The email said:
To better protect your United MileagePlus® account, later this week, we’ll no longer allow the use of PINs and implement two-factor authentication.
This is united.com’s idea of two-factor authentication:
It doesn’t count as proper “Something You Have”, if you can bootstrap any new device into “Something You Have” with some more “Something You Know”.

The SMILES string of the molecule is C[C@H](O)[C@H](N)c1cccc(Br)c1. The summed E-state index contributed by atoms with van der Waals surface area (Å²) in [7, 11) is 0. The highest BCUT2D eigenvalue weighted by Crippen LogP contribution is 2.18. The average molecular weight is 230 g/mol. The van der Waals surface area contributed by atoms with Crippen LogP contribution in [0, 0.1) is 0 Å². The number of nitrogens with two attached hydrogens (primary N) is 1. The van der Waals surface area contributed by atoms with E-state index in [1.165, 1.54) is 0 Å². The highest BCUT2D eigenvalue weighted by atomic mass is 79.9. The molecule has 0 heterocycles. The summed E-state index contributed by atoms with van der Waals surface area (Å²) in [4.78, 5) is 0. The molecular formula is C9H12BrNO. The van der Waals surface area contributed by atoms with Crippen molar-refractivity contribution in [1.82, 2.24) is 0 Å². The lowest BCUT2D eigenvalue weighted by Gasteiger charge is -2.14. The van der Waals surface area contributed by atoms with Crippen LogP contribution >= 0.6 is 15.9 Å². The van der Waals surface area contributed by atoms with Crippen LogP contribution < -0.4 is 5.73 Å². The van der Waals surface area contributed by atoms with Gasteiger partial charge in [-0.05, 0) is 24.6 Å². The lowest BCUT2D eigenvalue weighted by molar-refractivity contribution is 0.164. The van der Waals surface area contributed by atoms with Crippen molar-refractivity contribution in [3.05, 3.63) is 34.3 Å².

Halifax / Lloyds banking group in the UK still do this. To log in to your e-banking, you need firstly your password, and then secondly ….. wait for it … 3 characters from your second password.
Sigh… by that logic, having both a username and a password would count as two-factor. What’s the point in even trying?